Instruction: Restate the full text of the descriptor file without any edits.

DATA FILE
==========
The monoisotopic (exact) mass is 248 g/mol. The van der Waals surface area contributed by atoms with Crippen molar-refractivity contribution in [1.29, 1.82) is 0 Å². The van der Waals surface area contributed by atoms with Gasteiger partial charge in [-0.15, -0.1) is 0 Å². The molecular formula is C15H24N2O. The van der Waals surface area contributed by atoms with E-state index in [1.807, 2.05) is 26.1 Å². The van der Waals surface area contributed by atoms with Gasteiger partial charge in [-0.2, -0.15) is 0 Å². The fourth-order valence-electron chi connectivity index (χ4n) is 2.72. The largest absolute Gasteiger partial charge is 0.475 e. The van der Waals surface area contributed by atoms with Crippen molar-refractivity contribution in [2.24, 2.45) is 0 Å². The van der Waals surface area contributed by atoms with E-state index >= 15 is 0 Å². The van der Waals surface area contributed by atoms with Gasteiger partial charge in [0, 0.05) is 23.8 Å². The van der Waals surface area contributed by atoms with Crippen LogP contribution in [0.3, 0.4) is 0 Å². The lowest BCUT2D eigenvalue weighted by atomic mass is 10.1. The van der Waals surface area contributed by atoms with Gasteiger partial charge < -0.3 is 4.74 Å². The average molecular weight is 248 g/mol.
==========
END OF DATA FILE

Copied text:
The monoisotopic (exact) mass is 248 g/mol. The van der Waals surface area contributed by atoms with Crippen molar-refractivity contribution in [1.29, 1.82) is 0 Å². The van der Waals surface area contributed by atoms with Gasteiger partial charge in [-0.15, -0.1) is 0 Å². The molecular formula is C15H24N2O. The van der Waals surface area contributed by atoms with E-state index in [1.807, 2.05) is 26.1 Å². The van der Waals surface area contributed by atoms with Gasteiger partial charge in [-0.2, -0.15) is 0 Å². The fourth-order valence-electron chi connectivity index (χ4n) is 2.72. The largest absolute Gasteiger partial charge is 0.475 e. The van der Waals surface area contributed by atoms with Crippen molar-refractivity contribution in [2.24, 2.45) is 0 Å². The van der Waals surface area contributed by atoms with E-state index >= 15 is 0 Å². The van der Waals surface area contributed by atoms with Gasteiger partial charge in [0, 0.05) is 23.8 Å². The van der Waals surface area contributed by atoms with Crippen LogP contribution in [0.3, 0.4) is 0 Å². The lowest BCUT2D eigenvalue weighted by atomic mass is 10.1. The van der Waals surface area contributed by atoms with Gasteiger partial charge < -0.3 is 4.74 Å². The average molecular weight is 248 g/mol.